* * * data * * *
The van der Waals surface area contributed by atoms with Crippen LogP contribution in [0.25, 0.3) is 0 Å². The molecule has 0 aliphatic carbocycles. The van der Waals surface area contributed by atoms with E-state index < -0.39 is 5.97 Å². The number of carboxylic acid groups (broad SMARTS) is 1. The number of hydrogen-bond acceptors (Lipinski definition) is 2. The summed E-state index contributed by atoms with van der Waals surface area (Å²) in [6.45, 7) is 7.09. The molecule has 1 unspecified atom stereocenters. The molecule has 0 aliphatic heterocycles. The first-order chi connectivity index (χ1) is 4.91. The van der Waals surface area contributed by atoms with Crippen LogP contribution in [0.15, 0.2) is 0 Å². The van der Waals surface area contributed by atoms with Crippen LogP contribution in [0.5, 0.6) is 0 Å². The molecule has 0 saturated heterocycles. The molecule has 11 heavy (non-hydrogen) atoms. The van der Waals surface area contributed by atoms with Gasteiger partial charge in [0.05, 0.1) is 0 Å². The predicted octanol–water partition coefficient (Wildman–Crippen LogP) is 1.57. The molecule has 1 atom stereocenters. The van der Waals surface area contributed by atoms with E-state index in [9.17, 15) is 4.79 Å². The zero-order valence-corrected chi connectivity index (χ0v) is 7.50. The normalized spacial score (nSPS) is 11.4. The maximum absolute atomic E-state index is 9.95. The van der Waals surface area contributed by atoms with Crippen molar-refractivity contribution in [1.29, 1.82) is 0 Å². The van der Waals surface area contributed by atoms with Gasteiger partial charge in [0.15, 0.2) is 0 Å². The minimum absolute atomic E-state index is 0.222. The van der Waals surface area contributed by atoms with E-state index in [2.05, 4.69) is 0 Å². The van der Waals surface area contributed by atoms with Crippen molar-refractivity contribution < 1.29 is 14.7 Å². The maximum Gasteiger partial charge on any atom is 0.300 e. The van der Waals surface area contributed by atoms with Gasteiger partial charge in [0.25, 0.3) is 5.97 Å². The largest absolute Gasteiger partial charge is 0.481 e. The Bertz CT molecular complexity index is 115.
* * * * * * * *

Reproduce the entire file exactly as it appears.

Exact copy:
The van der Waals surface area contributed by atoms with Crippen LogP contribution in [0.25, 0.3) is 0 Å². The molecule has 0 aliphatic carbocycles. The van der Waals surface area contributed by atoms with E-state index < -0.39 is 5.97 Å². The number of carboxylic acid groups (broad SMARTS) is 1. The number of hydrogen-bond acceptors (Lipinski definition) is 2. The summed E-state index contributed by atoms with van der Waals surface area (Å²) in [6.45, 7) is 7.09. The molecule has 1 unspecified atom stereocenters. The molecule has 0 aliphatic heterocycles. The first-order chi connectivity index (χ1) is 4.91. The van der Waals surface area contributed by atoms with Crippen LogP contribution in [0.15, 0.2) is 0 Å². The van der Waals surface area contributed by atoms with Crippen LogP contribution in [0.5, 0.6) is 0 Å². The molecule has 0 saturated heterocycles. The molecule has 11 heavy (non-hydrogen) atoms. The van der Waals surface area contributed by atoms with Gasteiger partial charge in [0.05, 0.1) is 0 Å². The predicted octanol–water partition coefficient (Wildman–Crippen LogP) is 1.57. The molecule has 1 atom stereocenters. The van der Waals surface area contributed by atoms with E-state index in [9.17, 15) is 4.79 Å². The zero-order valence-corrected chi connectivity index (χ0v) is 7.50. The normalized spacial score (nSPS) is 11.4. The maximum absolute atomic E-state index is 9.95. The van der Waals surface area contributed by atoms with Crippen molar-refractivity contribution in [1.29, 1.82) is 0 Å². The van der Waals surface area contributed by atoms with Gasteiger partial charge in [0.15, 0.2) is 0 Å². The minimum absolute atomic E-state index is 0.222. The van der Waals surface area contributed by atoms with E-state index in [2.05, 4.69) is 0 Å². The van der Waals surface area contributed by atoms with Crippen molar-refractivity contribution < 1.29 is 14.7 Å². The maximum Gasteiger partial charge on any atom is 0.300 e. The van der Waals surface area contributed by atoms with Gasteiger partial charge in [0.25, 0.3) is 5.97 Å². The largest absolute Gasteiger partial charge is 0.481 e. The Bertz CT molecular complexity index is 115.